So there we were, walking to Trader Joe's on our weekly grocery run. Came around the corner by Albertson's and saw a mama duck, trailing a little clutch of 10 or so, marching up the gutter beside the curb. There were four other people watching, just standing on the sidewalk. Two women had clearly been jogging; one guy had come out of his apartment. And then there we were. We stopped to watch, since Mama D was coming our way, and we didn't want to spook her. She decided right about then that she needed to get up onto the sidewalk and start cutting across the park (with another big, busu street and a another stretch of park between her and the little lake). She jumped up on the curb. At that point, we realized that these were not just ducklings, they were ducklings: like, brand new. Super tiny. The curb was twice their height.
In one (or in this case, eight) acts of animal athleticism, the ducklings leapt up and followed mama. And then there were two. And then...one. Nine cheeping babies on the curb. Mama knew it. She looked at her clutch, then squawked and came back to the curb. Baby cheeped at her. She jumped down. One of the others jumped after her, at which point all the humans groaned. "No, don't do that, don't jump back down--!" Mama jumped back up. Baby Jock followed. The little duckling who couldn't tried, failed, tried again.
This continued, as mama and spectators became more concerned, for another 5 or 6 feet of sidewalk. I was already moving toward Mama and baby. One of the guys watching told me to watch out! That mother duck will kick your ass! On cue, Mama flared her tail and spiked her head feathers and took a run at me, just so I understood that 6 feet from her baby was too close, nevermind I was a good distance into the street on a blind corner. Cars, fortunately, saw me. The other watchers were doing their part, too, to flag and signal to cars to make them slow down. Note: none of the ducks was anywhere near a car-zone. Nope. Just the human.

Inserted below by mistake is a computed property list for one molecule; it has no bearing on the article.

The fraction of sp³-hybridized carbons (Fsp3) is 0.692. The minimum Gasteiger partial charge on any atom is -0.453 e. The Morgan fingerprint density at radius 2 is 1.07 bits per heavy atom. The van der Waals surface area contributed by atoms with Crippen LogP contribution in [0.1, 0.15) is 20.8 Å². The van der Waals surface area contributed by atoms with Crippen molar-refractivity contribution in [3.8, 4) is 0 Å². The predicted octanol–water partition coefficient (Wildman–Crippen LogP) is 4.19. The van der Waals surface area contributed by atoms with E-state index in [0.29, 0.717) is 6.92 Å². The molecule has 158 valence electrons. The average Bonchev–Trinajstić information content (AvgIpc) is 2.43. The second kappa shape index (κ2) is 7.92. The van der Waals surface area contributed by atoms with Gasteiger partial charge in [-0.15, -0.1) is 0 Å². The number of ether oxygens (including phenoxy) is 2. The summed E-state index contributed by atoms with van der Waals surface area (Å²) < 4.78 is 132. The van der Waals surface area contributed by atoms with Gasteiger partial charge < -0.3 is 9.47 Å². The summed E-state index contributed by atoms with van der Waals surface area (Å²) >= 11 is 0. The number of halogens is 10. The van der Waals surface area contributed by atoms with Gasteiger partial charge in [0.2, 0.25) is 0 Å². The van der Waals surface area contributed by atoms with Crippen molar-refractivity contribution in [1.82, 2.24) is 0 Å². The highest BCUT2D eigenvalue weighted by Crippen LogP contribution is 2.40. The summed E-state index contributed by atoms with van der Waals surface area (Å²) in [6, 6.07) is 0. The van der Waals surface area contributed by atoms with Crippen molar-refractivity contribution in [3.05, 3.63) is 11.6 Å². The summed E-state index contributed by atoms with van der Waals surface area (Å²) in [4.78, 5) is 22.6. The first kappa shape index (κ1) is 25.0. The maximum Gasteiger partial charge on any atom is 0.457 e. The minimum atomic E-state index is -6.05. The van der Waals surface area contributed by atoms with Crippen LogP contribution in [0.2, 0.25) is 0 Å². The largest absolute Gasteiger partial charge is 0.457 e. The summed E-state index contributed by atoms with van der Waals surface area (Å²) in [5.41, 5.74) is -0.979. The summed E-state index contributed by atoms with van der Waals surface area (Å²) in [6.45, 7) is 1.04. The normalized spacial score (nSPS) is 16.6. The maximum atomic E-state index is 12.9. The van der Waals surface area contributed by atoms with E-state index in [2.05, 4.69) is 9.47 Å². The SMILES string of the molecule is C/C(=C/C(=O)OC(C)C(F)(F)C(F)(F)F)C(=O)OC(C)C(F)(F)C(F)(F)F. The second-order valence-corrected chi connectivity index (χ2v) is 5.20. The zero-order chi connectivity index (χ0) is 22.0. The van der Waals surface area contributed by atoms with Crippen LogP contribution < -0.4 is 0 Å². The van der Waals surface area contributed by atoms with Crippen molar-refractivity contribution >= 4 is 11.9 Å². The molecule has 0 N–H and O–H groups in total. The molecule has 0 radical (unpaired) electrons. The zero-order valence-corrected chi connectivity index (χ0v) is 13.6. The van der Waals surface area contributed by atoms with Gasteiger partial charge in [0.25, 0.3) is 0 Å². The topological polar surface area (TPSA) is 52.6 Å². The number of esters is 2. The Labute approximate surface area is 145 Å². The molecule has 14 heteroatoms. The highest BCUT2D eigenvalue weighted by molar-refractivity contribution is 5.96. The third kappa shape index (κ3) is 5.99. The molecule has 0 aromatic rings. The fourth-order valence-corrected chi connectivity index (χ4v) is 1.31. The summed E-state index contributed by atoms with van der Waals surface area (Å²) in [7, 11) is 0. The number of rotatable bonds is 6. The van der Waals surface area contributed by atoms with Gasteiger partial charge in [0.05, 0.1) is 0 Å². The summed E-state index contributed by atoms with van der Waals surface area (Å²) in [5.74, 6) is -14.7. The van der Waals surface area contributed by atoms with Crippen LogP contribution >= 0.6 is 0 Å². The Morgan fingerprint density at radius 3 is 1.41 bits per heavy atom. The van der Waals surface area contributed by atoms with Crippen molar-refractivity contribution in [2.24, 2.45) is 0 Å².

Another guy came up then, older man with a camera, and stood near me taking pictures. Still another guy ran up, carrying a folded Abercrombie and Fitch bag. He propped it against the curb, beside the ever more frantic and exhausted duckling. It promptly dashed under the bag, and away from it again. Perhaps the mostly naked models on the bag alarmed it. Perhaps it did not approve of the lingering Abercrombie smell coming off the bag. This is sarcasm; the duckling was just scared witless, and Mama had moved back to get the rest of her clutch onto the grass. She was still calling, baby was answering, but he just could. not. get. up.
I know the chances of a runt duckling's survival are poor. I know that the chances of his siblings surviving aren't good, either; there are coyotes, foxes, possums, raccoons, herons, big-ass frogs and turtles, bobcats, owls, and godds know what else over at the lake. There's a big street to cross before that, with more curbs. Nature has no pity on little helpless things; cars have even less.
At this point, I decided a couple of things, one of which was this mama duck would not kick my ass, but she might scrape me up a little, and I could live with that. The other was, if I messed this up, I might end up with an orphan duckling. Well. I can keep the cats off the deck, right? Right. But I wasn't gonna mess up.
So I moved in--to pick up the bag, slide it under baby, lift him up an inch or so. As I was halfway to crouch, Mama launched. She flew right into my face, wings beating. I have been dive-bombed by red-wing blackbirds, had finches fluttering around my head, felt my parakeet's wingbeats as he landed on my shoulder. Her wings felt like sandpaper, or the sharp edge of index cards. I gotta say, I was impressed. The wings were powerful. I could feel the scrape on my cheek where she'd hit me.
Nous tells me she was maybe an inch from my nose with her beak, but I did not notice. When I saw her fly up, I turned my head, closed that eye, grabbed the bag, and backed up a step. I wasn't scared. No adrenaline. The baby was still stuck, and ducks don't have long sharp scary crow beaks, so...
I stepped in again. She made a move, and the guy with the camera took a step toward her. That was distraction enough. She turned to face him, and I slid the edge of the bag under the duckling. Lifted. He flapped, jumped--and finally, finally caught the edge with his little feet. He ran to Mama, who promptly spat a duck-expletive at me and took her clutch away, top duck-speed, into the grass and the park. There were some little "Yays!" from the bystanders. I returned the bag to its owner, and away we went.
I hope they all made it to the lake.